The first of six thrillers that Hitchcock would direct for Gaumont-British and his first international success, the original Man Who Knew Too Much rushes headlong to its street battle finale inspired by the Siege of Sidney Street. A carefree family vacation comes unwound when a debonair friend is shot on the ballroom floor. The dying man entrusts Leslie Banks’ husband with the details of an assassination plot, but before Banks can unburden himself of the time-sensitive information he learns that his daughter’s life depends on his silence. The action swings deliriously from a Swiss chateau to the famous climax at Royal Albert Hall, a marvelously assured orchestration of moral dilemmas and perceptual jolts. In his first role after fleeing Nazi Germany, Peter Lorre fleshes out the continental Hitchcock villain with volatile charisma and a punkish shock of white hair.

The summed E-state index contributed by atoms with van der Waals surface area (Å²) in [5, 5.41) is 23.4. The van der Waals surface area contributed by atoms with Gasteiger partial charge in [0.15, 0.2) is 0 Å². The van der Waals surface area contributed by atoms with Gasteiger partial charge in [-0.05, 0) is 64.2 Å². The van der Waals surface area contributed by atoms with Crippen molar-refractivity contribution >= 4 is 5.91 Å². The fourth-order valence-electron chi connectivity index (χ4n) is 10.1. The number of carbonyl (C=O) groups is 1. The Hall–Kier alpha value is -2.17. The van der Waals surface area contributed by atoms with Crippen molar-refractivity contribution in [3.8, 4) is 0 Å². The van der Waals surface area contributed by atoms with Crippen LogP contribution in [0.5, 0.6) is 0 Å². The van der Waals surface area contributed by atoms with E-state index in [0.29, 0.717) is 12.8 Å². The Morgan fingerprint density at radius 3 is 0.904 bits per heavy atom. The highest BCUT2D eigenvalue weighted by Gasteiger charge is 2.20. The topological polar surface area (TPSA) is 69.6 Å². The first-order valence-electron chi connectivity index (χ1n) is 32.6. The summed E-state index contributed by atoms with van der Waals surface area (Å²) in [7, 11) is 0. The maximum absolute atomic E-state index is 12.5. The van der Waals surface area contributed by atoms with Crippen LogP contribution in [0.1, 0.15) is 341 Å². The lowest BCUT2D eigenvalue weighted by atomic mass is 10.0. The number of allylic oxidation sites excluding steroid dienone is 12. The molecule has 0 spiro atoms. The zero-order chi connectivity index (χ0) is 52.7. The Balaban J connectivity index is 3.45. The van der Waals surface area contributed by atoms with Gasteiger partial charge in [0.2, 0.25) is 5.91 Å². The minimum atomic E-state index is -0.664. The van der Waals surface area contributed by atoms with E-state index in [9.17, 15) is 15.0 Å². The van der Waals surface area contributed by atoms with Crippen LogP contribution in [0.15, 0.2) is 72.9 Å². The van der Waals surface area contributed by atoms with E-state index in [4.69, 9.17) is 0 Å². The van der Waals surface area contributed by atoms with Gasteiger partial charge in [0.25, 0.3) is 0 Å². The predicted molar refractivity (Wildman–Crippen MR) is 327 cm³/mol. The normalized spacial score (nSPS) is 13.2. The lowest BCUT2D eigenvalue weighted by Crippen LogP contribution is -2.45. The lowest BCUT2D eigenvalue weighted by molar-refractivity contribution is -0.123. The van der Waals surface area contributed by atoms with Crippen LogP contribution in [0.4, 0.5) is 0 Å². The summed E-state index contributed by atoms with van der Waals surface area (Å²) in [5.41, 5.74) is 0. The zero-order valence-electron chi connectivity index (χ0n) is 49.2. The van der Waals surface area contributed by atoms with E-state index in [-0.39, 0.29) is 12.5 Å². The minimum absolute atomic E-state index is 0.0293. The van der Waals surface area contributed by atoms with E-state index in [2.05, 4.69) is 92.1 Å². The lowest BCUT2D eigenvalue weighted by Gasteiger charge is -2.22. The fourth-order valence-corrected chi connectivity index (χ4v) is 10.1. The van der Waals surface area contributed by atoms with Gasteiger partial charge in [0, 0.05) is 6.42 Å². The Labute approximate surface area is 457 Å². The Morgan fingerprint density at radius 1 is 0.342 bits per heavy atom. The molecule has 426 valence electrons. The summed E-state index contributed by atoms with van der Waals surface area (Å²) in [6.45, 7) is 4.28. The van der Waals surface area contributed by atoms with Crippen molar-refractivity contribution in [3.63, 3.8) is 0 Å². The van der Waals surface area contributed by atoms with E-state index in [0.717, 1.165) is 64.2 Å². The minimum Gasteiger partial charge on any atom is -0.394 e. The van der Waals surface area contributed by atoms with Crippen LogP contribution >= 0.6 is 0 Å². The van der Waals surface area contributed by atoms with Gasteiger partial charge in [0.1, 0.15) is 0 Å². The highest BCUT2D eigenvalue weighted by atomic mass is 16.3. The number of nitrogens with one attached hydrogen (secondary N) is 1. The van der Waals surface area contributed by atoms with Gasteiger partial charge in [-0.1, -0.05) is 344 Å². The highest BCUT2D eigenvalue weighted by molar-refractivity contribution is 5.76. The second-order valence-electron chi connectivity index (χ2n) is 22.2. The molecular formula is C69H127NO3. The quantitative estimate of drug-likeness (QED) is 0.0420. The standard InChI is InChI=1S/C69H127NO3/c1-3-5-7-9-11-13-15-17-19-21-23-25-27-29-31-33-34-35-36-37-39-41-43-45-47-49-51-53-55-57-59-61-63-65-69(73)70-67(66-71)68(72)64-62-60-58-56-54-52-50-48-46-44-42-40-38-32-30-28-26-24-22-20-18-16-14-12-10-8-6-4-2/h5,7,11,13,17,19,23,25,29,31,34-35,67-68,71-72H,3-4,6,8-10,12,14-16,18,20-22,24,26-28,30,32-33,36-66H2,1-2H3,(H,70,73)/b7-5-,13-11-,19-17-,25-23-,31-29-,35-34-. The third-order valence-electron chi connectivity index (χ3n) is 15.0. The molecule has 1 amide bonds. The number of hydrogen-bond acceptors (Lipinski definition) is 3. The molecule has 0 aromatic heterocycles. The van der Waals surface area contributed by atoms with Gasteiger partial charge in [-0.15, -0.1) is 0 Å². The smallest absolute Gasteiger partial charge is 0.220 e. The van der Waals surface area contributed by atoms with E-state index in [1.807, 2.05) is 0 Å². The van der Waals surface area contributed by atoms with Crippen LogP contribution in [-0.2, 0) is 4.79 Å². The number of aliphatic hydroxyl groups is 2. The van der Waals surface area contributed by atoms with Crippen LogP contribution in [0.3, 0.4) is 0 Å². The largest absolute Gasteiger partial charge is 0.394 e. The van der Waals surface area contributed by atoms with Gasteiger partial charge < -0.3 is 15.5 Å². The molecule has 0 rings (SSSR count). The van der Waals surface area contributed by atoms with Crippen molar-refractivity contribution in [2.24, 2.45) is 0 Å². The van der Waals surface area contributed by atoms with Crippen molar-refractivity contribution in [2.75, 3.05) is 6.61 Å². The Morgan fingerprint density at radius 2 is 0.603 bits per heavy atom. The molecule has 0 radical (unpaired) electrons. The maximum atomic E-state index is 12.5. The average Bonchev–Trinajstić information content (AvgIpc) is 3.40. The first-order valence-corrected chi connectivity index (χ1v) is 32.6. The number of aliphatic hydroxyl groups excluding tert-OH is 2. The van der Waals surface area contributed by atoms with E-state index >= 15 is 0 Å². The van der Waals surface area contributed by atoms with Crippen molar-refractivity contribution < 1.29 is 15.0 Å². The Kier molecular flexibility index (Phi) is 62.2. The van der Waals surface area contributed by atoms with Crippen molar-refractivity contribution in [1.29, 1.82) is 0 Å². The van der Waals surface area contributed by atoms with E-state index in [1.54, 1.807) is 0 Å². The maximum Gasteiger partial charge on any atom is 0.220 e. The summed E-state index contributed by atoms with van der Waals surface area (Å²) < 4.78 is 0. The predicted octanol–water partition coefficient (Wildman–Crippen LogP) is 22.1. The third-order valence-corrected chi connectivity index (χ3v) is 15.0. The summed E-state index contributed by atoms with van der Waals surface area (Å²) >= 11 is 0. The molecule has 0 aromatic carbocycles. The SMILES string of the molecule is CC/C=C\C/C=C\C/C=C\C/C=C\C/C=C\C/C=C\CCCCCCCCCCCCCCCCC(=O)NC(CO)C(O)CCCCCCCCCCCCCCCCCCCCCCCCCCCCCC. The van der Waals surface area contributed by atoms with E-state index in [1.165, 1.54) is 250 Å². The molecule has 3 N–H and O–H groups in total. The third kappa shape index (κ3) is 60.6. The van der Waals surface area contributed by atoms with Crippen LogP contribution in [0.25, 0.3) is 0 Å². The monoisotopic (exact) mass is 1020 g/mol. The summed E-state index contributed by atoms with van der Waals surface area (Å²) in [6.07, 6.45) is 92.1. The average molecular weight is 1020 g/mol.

As with John Galsworthy’s original play, The Skin Game pits the genteel Hillcrists against the industrialist upstart Hornblower in a bitter land feud. Hitchcock’s simultaneously dispassionate and incisive dramatization lays bare the self-consuming nature of the class rivalry, with a central auction sequence placing the audience in the midst of the two families’ furious jockeying for power. Long derided as a merely serviceable adaptation hampered by the limitations of early sound, Hitchcock’s Skin Game nevertheless evinces interest for shifting the focus of the play from class warfare to character assassination – an intimate crime that would take many different forms across the director's entire oeuvre.